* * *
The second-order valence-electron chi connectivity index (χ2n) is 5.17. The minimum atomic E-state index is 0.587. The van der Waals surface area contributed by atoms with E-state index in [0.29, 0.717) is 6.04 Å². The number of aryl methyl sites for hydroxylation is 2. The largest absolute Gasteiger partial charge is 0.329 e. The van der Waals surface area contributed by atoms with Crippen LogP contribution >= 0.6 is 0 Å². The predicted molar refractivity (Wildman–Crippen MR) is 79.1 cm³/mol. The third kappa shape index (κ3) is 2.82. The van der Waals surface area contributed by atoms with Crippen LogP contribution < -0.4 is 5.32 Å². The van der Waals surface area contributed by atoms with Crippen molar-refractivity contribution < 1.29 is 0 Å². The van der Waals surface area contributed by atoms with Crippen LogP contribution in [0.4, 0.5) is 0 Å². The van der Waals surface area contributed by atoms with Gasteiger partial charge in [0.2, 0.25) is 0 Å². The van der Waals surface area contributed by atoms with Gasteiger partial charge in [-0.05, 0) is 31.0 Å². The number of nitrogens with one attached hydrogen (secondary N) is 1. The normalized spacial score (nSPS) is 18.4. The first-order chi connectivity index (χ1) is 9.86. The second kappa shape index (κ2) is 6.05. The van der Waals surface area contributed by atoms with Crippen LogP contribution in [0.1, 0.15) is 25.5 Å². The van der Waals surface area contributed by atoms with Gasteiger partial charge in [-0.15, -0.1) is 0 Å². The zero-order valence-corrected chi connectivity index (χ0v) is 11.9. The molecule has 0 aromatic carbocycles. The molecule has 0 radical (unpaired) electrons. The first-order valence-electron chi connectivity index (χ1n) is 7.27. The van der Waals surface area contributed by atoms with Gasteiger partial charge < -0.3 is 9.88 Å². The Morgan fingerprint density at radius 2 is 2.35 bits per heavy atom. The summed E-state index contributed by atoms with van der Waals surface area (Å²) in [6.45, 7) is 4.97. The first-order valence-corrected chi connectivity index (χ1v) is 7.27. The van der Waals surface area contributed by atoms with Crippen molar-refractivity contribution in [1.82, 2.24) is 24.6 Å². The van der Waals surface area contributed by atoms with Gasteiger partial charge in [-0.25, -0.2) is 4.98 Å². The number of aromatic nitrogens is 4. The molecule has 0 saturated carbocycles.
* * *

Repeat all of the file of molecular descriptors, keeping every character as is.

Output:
The second-order valence-electron chi connectivity index (χ2n) is 5.17. The minimum atomic E-state index is 0.587. The van der Waals surface area contributed by atoms with E-state index in [0.29, 0.717) is 6.04 Å². The number of aryl methyl sites for hydroxylation is 2. The largest absolute Gasteiger partial charge is 0.329 e. The van der Waals surface area contributed by atoms with Crippen LogP contribution >= 0.6 is 0 Å². The predicted molar refractivity (Wildman–Crippen MR) is 79.1 cm³/mol. The third kappa shape index (κ3) is 2.82. The van der Waals surface area contributed by atoms with Crippen LogP contribution < -0.4 is 5.32 Å². The van der Waals surface area contributed by atoms with Crippen molar-refractivity contribution < 1.29 is 0 Å². The van der Waals surface area contributed by atoms with Crippen LogP contribution in [0.4, 0.5) is 0 Å². The van der Waals surface area contributed by atoms with Gasteiger partial charge in [0.2, 0.25) is 0 Å². The van der Waals surface area contributed by atoms with Gasteiger partial charge in [-0.05, 0) is 31.0 Å². The number of nitrogens with one attached hydrogen (secondary N) is 1. The normalized spacial score (nSPS) is 18.4. The first-order chi connectivity index (χ1) is 9.86. The second kappa shape index (κ2) is 6.05. The van der Waals surface area contributed by atoms with Crippen LogP contribution in [0.1, 0.15) is 25.5 Å². The van der Waals surface area contributed by atoms with Gasteiger partial charge in [-0.15, -0.1) is 0 Å². The zero-order valence-corrected chi connectivity index (χ0v) is 11.9. The molecule has 0 aromatic carbocycles. The molecule has 0 radical (unpaired) electrons. The first-order valence-electron chi connectivity index (χ1n) is 7.27. The van der Waals surface area contributed by atoms with Gasteiger partial charge < -0.3 is 9.88 Å². The Morgan fingerprint density at radius 2 is 2.35 bits per heavy atom. The summed E-state index contributed by atoms with van der Waals surface area (Å²) in [6.45, 7) is 4.97. The first-order valence-corrected chi connectivity index (χ1v) is 7.27. The van der Waals surface area contributed by atoms with Crippen molar-refractivity contribution in [1.82, 2.24) is 24.6 Å². The van der Waals surface area contributed by atoms with Gasteiger partial charge in [-0.25, -0.2) is 4.98 Å². The number of aromatic nitrogens is 4. The molecule has 0 saturated carbocycles.